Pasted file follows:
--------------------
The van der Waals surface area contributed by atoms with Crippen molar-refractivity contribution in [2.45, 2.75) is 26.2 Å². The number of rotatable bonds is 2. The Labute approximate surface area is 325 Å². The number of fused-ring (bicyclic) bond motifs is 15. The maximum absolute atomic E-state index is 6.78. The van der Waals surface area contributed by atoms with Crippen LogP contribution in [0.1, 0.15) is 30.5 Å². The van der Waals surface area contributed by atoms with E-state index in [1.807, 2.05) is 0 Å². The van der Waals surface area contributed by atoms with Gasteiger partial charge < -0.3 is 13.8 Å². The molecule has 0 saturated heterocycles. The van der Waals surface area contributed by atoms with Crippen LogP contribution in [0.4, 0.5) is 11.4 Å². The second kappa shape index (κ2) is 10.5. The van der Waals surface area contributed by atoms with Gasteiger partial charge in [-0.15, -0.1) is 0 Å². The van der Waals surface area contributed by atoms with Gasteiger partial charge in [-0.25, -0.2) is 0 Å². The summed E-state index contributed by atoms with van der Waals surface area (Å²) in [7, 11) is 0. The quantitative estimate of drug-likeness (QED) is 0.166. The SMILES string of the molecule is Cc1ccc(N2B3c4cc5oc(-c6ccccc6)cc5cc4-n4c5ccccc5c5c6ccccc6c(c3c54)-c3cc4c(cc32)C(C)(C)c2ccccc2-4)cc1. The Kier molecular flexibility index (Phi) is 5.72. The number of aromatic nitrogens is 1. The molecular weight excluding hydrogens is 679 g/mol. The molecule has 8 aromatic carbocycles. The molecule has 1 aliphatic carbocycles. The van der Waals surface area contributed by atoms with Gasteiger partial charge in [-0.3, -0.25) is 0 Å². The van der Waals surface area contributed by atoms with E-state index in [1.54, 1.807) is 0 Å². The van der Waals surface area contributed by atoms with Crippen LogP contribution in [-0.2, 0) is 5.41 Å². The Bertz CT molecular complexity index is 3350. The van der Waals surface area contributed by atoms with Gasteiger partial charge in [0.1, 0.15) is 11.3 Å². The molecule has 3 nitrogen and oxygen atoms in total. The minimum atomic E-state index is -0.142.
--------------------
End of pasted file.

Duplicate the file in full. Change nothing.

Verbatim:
The van der Waals surface area contributed by atoms with Crippen molar-refractivity contribution in [2.45, 2.75) is 26.2 Å². The number of rotatable bonds is 2. The Labute approximate surface area is 325 Å². The number of fused-ring (bicyclic) bond motifs is 15. The maximum absolute atomic E-state index is 6.78. The van der Waals surface area contributed by atoms with Crippen LogP contribution in [0.1, 0.15) is 30.5 Å². The van der Waals surface area contributed by atoms with E-state index in [1.807, 2.05) is 0 Å². The van der Waals surface area contributed by atoms with Gasteiger partial charge < -0.3 is 13.8 Å². The molecule has 0 saturated heterocycles. The van der Waals surface area contributed by atoms with Crippen LogP contribution in [0.4, 0.5) is 11.4 Å². The second kappa shape index (κ2) is 10.5. The van der Waals surface area contributed by atoms with Gasteiger partial charge in [-0.15, -0.1) is 0 Å². The van der Waals surface area contributed by atoms with Gasteiger partial charge in [-0.25, -0.2) is 0 Å². The summed E-state index contributed by atoms with van der Waals surface area (Å²) in [7, 11) is 0. The quantitative estimate of drug-likeness (QED) is 0.166. The SMILES string of the molecule is Cc1ccc(N2B3c4cc5oc(-c6ccccc6)cc5cc4-n4c5ccccc5c5c6ccccc6c(c3c54)-c3cc4c(cc32)C(C)(C)c2ccccc2-4)cc1. The Kier molecular flexibility index (Phi) is 5.72. The number of aromatic nitrogens is 1. The molecular weight excluding hydrogens is 679 g/mol. The molecule has 8 aromatic carbocycles. The molecule has 1 aliphatic carbocycles. The van der Waals surface area contributed by atoms with Gasteiger partial charge in [-0.3, -0.25) is 0 Å². The van der Waals surface area contributed by atoms with E-state index in [1.54, 1.807) is 0 Å². The van der Waals surface area contributed by atoms with Crippen LogP contribution in [-0.2, 0) is 5.41 Å². The Bertz CT molecular complexity index is 3350. The van der Waals surface area contributed by atoms with Gasteiger partial charge in [0.1, 0.15) is 11.3 Å². The molecule has 3 nitrogen and oxygen atoms in total. The minimum atomic E-state index is -0.142.